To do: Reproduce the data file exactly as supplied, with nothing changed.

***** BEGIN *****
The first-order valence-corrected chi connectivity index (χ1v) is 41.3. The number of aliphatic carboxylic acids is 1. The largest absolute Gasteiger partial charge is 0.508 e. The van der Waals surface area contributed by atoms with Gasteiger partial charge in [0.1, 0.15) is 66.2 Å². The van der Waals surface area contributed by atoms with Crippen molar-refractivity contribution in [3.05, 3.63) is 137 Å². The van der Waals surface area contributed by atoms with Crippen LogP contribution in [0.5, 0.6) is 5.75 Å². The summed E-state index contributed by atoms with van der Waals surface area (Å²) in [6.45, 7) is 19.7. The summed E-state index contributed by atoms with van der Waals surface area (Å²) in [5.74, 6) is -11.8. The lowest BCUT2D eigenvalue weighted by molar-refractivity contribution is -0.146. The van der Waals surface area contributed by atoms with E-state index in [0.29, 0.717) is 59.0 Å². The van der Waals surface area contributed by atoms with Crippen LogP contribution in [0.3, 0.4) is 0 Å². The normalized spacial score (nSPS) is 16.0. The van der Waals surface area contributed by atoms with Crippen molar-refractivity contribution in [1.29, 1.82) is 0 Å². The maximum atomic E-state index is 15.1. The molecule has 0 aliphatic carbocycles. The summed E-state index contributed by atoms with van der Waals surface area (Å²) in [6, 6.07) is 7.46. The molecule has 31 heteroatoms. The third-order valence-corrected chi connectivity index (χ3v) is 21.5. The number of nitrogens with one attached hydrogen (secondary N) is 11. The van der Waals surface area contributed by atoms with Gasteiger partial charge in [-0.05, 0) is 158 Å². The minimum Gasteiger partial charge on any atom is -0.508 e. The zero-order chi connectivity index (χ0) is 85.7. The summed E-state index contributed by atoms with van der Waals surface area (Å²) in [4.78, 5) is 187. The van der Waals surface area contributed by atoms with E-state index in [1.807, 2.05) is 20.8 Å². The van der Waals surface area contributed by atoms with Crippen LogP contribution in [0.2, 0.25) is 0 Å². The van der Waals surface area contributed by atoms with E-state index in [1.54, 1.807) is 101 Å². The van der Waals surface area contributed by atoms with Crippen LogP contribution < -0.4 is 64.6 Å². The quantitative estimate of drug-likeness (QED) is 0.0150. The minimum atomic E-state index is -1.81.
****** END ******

The first-order valence-corrected chi connectivity index (χ1v) is 41.3. The number of aliphatic carboxylic acids is 1. The largest absolute Gasteiger partial charge is 0.508 e. The van der Waals surface area contributed by atoms with Gasteiger partial charge in [0.1, 0.15) is 66.2 Å². The van der Waals surface area contributed by atoms with Crippen molar-refractivity contribution in [3.05, 3.63) is 137 Å². The van der Waals surface area contributed by atoms with Crippen LogP contribution in [0.5, 0.6) is 5.75 Å². The summed E-state index contributed by atoms with van der Waals surface area (Å²) in [6.45, 7) is 19.7. The summed E-state index contributed by atoms with van der Waals surface area (Å²) in [5.74, 6) is -11.8. The lowest BCUT2D eigenvalue weighted by molar-refractivity contribution is -0.146. The van der Waals surface area contributed by atoms with E-state index in [0.29, 0.717) is 59.0 Å². The van der Waals surface area contributed by atoms with Crippen LogP contribution in [0.3, 0.4) is 0 Å². The normalized spacial score (nSPS) is 16.0. The van der Waals surface area contributed by atoms with Crippen molar-refractivity contribution in [1.29, 1.82) is 0 Å². The maximum atomic E-state index is 15.1. The molecule has 0 aliphatic carbocycles. The summed E-state index contributed by atoms with van der Waals surface area (Å²) in [6, 6.07) is 7.46. The molecule has 31 heteroatoms. The third-order valence-corrected chi connectivity index (χ3v) is 21.5. The number of nitrogens with one attached hydrogen (secondary N) is 11. The van der Waals surface area contributed by atoms with Gasteiger partial charge in [-0.05, 0) is 158 Å². The minimum Gasteiger partial charge on any atom is -0.508 e. The zero-order chi connectivity index (χ0) is 85.7. The summed E-state index contributed by atoms with van der Waals surface area (Å²) in [4.78, 5) is 187. The van der Waals surface area contributed by atoms with E-state index in [1.807, 2.05) is 20.8 Å². The van der Waals surface area contributed by atoms with Crippen LogP contribution in [0.2, 0.25) is 0 Å². The van der Waals surface area contributed by atoms with E-state index in [1.54, 1.807) is 101 Å². The van der Waals surface area contributed by atoms with Crippen LogP contribution < -0.4 is 64.6 Å². The quantitative estimate of drug-likeness (QED) is 0.0150. The minimum atomic E-state index is -1.81.